On April 16, 2006, about 1153 eastern daylight time, a Beech B-60 Duke, N999DE, registered to and operated by Ocem Avionics Inc., a company owned by the pilot, crashed into the terminal building following a loss of control on takeoff initial climb from runway 25 at Gainesville Regional Airport, Gainesville, Florida. Visual meteorological conditions prevailed, and no flight plan was filed for the 14 Code of Federal Regulations Part 91 personal flight. The private pilot and the two passengers received fatal injuries, and the airplane was destroyed. The flight was originating at the time of the accident.

One witness stated that while driving north on Waldo Road, he observed the airplane, and upon liftoff, it banked sharply to the left. He stated that the airplane then seemed to stabilize and commence a climb to the east. He further stated that the airplane then began to roll to the left again and rolled into an inverted position. The airplane finally went into a sharp dive and impacted the west end of the terminal and exploded on impact.

Another witness stated that she was a passenger in the front seat of an ambulance that was traveling north on Waldo Road, and as they passed the airport, her partner said "that was a bad takeoff." She looked and saw a low flying small airplane. She said she looked away and then shortly thereafter heard a loud bang, and upon looking again, saw a massive fireball erupting from the airport in the vicinity of the main gate.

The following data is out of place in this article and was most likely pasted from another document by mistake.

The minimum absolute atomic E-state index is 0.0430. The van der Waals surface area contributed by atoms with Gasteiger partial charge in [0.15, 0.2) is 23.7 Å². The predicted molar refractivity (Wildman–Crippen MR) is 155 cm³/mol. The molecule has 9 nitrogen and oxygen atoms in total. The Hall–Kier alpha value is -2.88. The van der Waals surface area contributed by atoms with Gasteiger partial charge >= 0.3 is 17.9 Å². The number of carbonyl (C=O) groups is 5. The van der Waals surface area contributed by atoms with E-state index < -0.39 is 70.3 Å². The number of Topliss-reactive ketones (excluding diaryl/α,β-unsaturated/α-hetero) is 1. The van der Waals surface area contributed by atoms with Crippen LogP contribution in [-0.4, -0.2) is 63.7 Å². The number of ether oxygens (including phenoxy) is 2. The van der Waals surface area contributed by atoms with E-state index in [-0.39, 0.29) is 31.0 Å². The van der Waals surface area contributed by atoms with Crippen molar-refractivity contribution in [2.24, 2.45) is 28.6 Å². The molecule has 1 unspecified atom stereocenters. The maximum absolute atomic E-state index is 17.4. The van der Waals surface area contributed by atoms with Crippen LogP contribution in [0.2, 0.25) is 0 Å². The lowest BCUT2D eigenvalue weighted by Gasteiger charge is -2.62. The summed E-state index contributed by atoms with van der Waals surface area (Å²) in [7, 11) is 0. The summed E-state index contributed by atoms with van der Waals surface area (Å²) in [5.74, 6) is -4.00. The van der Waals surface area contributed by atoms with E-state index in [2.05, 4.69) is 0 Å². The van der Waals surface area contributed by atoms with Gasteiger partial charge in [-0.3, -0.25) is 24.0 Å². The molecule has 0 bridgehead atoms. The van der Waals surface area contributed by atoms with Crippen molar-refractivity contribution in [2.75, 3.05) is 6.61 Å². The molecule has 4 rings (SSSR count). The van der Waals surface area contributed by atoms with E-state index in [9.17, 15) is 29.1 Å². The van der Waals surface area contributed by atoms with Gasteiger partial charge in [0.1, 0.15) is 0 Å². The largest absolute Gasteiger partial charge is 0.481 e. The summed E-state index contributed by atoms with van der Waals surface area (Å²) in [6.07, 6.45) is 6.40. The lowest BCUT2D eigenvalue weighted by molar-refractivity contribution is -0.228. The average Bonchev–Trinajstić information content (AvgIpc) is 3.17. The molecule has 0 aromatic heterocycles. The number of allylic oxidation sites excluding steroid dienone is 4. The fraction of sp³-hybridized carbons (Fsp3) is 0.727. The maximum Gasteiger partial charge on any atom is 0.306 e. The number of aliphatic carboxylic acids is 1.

A witness in the back of the ambulance stated that she observed the accident airplane "flip and nose-dive into the airport terminal."

According to an air traffic controller in the control tower, after clearing the airplane for takeoff, there were no further radio communications with the airplane. The controller said he last saw the accident airplane in wings level flight, about even with the Flight Service Station. He then changed from observing the accident airplane to observing two other aircraft in the area. When he next looked in the direction where he had last observed the accident airplane he saw smoke which he later learned was from the accident site. He stated that at no time had there been any indication that the accident airplane had experienced a problem.